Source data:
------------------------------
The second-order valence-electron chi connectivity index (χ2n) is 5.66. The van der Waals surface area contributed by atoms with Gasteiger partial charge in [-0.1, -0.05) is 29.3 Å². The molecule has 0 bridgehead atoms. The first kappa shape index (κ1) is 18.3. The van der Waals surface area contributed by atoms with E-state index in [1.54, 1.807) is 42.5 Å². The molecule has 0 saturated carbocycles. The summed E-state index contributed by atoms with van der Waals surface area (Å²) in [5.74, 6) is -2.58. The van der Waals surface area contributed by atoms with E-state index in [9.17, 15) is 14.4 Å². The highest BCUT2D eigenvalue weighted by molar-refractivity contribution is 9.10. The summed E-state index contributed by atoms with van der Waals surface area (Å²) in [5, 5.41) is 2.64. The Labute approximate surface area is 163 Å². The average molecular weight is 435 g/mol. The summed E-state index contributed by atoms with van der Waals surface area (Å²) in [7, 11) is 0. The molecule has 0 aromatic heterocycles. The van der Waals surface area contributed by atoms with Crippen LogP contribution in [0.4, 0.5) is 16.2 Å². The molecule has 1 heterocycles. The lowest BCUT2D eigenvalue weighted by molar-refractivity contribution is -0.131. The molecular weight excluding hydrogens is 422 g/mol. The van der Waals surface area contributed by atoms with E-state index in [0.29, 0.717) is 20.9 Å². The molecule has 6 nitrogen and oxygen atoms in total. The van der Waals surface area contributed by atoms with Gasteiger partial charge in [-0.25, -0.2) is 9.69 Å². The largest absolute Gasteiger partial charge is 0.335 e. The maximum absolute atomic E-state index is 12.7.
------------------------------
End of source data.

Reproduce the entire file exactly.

The second-order valence-electron chi connectivity index (χ2n) is 5.66. The van der Waals surface area contributed by atoms with Gasteiger partial charge in [-0.1, -0.05) is 29.3 Å². The molecule has 0 bridgehead atoms. The first kappa shape index (κ1) is 18.3. The van der Waals surface area contributed by atoms with E-state index in [1.54, 1.807) is 42.5 Å². The molecule has 0 saturated carbocycles. The summed E-state index contributed by atoms with van der Waals surface area (Å²) in [5.74, 6) is -2.58. The van der Waals surface area contributed by atoms with E-state index in [9.17, 15) is 14.4 Å². The highest BCUT2D eigenvalue weighted by molar-refractivity contribution is 9.10. The summed E-state index contributed by atoms with van der Waals surface area (Å²) in [5, 5.41) is 2.64. The Labute approximate surface area is 163 Å². The average molecular weight is 435 g/mol. The summed E-state index contributed by atoms with van der Waals surface area (Å²) in [7, 11) is 0. The molecule has 0 aromatic heterocycles. The van der Waals surface area contributed by atoms with Crippen LogP contribution in [0.4, 0.5) is 16.2 Å². The molecule has 1 heterocycles. The lowest BCUT2D eigenvalue weighted by molar-refractivity contribution is -0.131. The molecular weight excluding hydrogens is 422 g/mol. The van der Waals surface area contributed by atoms with E-state index in [0.29, 0.717) is 20.9 Å². The molecule has 6 nitrogen and oxygen atoms in total. The van der Waals surface area contributed by atoms with Gasteiger partial charge in [-0.25, -0.2) is 9.69 Å². The largest absolute Gasteiger partial charge is 0.335 e. The maximum absolute atomic E-state index is 12.7.